Some problems are more naturally solved using recursion. For example, a sequence like the Fibonacci sequence has a recursive definition. Each number in the sequence is the sum of the previous two numbers in the sequence. Problems that require you to build or traverse a tree-like data structure can also be solved with recursion. Training yourself to think recursively will give you a powerful skill to attack such problems.
Thoroughly testing a website that you have created is just as important as developing it.
If you have been following this series from the beginning, you should now be very comfortable with shapes, groups, and layers. You should also be able to easily draw some basic and complex shapes on the canvas using Konva. If you plan on using Konva to create some interactive app or games, learning how to bind events to different shapes on the stage is the next logical step.
In the second tutorial of the series, you learned how to draw some basic shapes like rectangles, circles, and regular polygons using Konva. The third tutorial covered how you can use Konva to draw some more complex shapes like stars and rings as well as sprites on the canvas.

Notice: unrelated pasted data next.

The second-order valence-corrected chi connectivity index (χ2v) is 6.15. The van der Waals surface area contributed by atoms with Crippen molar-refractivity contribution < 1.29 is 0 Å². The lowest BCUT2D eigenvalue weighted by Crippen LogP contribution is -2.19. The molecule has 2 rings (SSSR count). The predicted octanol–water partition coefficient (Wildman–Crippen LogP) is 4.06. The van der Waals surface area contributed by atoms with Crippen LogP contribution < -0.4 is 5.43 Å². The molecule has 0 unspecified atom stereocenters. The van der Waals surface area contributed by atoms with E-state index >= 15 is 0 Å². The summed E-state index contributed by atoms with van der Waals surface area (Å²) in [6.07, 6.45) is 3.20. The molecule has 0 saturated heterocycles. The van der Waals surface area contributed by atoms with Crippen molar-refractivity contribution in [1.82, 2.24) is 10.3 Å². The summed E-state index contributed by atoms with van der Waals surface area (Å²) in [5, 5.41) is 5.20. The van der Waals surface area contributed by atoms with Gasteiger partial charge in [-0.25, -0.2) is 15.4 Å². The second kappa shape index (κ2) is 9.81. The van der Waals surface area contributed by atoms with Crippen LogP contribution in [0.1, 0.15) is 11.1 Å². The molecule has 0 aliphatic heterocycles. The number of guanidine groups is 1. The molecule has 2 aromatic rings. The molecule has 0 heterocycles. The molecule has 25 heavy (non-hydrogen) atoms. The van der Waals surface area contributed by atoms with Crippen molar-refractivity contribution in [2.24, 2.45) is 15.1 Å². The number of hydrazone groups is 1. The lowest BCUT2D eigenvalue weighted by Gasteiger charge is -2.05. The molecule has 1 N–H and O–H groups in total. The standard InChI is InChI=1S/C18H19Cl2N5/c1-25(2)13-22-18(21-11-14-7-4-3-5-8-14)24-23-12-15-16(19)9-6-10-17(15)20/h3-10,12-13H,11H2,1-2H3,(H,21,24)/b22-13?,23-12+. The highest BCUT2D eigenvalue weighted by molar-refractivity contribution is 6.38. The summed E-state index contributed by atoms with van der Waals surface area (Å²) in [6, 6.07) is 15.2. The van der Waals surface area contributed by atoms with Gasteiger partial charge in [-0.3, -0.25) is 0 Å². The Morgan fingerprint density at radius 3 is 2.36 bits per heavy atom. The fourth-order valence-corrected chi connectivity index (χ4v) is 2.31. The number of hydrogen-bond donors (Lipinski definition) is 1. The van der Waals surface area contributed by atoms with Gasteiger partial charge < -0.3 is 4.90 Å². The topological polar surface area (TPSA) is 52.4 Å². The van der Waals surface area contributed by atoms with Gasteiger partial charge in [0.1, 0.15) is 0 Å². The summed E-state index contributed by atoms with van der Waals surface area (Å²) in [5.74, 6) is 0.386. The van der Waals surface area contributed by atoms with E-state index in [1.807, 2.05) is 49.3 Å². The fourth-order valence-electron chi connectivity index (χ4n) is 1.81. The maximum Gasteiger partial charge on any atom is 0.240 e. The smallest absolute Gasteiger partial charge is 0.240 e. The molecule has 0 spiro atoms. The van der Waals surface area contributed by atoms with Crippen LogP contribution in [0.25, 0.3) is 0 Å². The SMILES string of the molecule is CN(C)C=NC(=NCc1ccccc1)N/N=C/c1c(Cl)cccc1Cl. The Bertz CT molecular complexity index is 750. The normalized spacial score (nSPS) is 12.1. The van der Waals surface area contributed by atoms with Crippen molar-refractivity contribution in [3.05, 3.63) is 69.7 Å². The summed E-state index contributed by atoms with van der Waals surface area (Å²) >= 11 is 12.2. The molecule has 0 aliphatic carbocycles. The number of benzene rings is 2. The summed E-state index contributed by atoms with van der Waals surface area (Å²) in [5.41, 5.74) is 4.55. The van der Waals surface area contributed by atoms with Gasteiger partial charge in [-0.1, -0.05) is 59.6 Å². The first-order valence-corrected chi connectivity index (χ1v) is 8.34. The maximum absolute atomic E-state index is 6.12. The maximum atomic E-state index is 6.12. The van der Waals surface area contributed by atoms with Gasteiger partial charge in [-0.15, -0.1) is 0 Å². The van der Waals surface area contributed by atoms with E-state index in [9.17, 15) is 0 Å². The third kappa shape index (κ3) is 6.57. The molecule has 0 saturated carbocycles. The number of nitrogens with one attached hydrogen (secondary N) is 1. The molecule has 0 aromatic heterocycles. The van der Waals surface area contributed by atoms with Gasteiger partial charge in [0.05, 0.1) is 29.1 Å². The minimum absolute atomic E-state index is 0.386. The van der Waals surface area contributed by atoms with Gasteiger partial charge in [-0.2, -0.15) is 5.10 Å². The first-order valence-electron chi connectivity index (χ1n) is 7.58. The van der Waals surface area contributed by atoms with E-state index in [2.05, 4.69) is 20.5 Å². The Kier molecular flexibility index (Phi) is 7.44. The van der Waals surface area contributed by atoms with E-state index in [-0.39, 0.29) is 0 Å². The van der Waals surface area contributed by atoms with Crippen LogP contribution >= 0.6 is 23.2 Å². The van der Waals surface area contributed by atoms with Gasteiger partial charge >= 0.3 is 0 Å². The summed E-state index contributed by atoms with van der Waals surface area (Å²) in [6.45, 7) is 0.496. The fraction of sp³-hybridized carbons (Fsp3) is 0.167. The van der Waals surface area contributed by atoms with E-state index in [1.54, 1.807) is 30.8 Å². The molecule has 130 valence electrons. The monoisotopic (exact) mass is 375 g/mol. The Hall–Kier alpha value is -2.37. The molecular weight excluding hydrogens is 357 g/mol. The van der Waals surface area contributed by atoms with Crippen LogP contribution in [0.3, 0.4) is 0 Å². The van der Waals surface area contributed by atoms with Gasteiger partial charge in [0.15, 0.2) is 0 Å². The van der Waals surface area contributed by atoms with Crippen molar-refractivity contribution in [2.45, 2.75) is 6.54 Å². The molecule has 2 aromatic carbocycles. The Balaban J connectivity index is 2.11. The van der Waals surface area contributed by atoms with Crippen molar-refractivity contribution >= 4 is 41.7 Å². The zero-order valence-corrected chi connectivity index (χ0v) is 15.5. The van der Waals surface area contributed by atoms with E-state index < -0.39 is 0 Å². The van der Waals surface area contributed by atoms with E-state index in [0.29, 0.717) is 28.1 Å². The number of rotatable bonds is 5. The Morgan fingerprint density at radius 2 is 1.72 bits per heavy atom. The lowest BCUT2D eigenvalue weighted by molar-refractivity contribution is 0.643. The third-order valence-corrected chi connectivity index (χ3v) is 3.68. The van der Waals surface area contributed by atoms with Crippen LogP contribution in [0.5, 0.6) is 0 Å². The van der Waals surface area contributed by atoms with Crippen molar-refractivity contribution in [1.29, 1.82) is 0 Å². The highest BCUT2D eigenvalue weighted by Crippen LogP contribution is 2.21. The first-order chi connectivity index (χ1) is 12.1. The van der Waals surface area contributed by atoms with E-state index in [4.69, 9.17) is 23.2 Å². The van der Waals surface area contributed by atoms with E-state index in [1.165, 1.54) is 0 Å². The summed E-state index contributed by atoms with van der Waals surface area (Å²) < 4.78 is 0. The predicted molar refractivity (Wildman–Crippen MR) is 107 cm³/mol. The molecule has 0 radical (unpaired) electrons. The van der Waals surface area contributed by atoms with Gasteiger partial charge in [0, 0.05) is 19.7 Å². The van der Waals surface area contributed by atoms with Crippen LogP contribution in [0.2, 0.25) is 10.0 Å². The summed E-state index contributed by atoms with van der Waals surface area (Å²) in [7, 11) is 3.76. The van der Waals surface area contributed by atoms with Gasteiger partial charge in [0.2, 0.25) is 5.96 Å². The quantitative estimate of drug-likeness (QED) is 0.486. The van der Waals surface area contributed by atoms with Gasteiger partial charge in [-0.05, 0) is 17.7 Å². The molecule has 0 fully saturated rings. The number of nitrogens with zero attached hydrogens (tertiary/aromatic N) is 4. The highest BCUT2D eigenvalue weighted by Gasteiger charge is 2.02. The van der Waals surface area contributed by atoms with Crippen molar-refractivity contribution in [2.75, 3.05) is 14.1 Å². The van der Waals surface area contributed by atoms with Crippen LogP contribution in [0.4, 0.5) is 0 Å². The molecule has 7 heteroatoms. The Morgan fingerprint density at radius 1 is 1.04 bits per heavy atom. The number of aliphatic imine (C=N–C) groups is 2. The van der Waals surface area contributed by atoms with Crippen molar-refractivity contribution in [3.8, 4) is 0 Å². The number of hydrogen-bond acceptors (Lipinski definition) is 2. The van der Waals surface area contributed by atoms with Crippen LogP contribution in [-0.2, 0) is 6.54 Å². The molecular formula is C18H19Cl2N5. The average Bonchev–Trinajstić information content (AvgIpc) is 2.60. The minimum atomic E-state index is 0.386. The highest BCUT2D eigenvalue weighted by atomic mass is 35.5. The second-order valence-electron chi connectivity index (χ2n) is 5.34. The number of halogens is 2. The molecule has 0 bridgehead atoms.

As a web developer, you are bound to come across clients who are not very tech savvy. Some clients might want you to create a new website for them, while others might want to only make changes to specific sections or add new functionality. This is how the situation generally plays out:
In the second tutorial of this series, you learned how to draw basic shapes using Konva. You can combine the basic shapes one way or another to create stars, rings, arrows, clocks, or a hut. Konva also allows you to create some common complex shapes by using built-in functions provided by the library.
The introductory tutorial of the series taught you how to draw your first shape using Konva. It also explained how layers and groups work in Konva. In the rest of the series, we will focus on more specific topics like creating basic and complex shapes or attaching event listeners to different shapes in order to make your graphics interactive.
If you are familiar with object-oriented programming, you are most likely familiar with subclassing and inheritance. However, inheritance has been getting a bad rap. I believe that is because some developers see it as a catch-all solution when you need to modify a program. The problem with this is that class hierarchies can become unmanageable.